Johnson v. Wells Fargo Bank Nat'l Ass'nAnnotate this Case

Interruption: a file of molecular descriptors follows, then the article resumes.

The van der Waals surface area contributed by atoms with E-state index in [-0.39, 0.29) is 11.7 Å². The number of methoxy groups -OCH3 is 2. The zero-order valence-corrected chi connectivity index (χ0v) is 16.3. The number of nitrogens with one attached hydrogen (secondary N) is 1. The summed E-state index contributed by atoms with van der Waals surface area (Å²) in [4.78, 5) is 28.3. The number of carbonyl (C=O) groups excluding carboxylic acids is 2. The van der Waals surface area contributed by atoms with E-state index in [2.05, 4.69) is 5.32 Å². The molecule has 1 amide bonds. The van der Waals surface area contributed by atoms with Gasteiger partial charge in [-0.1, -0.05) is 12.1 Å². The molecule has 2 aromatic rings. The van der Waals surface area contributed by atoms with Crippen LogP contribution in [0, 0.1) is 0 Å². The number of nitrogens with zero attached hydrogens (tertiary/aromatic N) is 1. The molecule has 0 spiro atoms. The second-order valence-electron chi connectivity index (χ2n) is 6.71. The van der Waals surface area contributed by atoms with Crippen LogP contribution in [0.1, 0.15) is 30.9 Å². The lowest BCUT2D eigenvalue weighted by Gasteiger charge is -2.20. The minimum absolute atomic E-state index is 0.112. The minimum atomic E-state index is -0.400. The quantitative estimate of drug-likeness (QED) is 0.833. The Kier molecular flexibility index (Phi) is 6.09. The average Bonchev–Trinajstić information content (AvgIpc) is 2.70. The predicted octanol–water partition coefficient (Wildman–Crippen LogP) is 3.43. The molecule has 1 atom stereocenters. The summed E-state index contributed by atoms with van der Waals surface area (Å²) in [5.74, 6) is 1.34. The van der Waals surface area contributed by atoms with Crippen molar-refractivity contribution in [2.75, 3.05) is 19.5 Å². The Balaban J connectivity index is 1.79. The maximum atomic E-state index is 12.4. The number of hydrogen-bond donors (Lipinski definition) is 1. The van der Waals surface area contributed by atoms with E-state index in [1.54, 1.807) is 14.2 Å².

Appellant opened three business accounts at Respondent Wells Fargo Bank. Respondent later unilaterally closed the three accounts, stating that the reason for the closure was because Appellant had been involved in a criminal activity. Appellant filed a complaint alleging defamation, false light, and declaratory relief. Appellant then filed a motion to compel Respondent to produce documents regarding the closure of her accounts, as well as the risk assessment processes and analysis for closing these accounts. The discovery commissioner decided that Respondent was not required to provide the requested records under the Bank Secrecy Act. The district court affirmed the commissioner’s report and recommendations but ordered Respondent to provide a privilege log concerning the subject matter at issue. After Respondent submitted a privilege log, the discovery commissioner recommended that the documents be deemed confidential. The district court affirmed and adopted the report and recommendations. Appellant’s cause of action for declaratory relief was ultimately dismissed by the district court. The Supreme Court affirmed, holding that the discovery commissioner and the district court did not err in concluding that the documents at issue were protected by the Suspicious Activity Report privilege under the Bank Secrecy Act.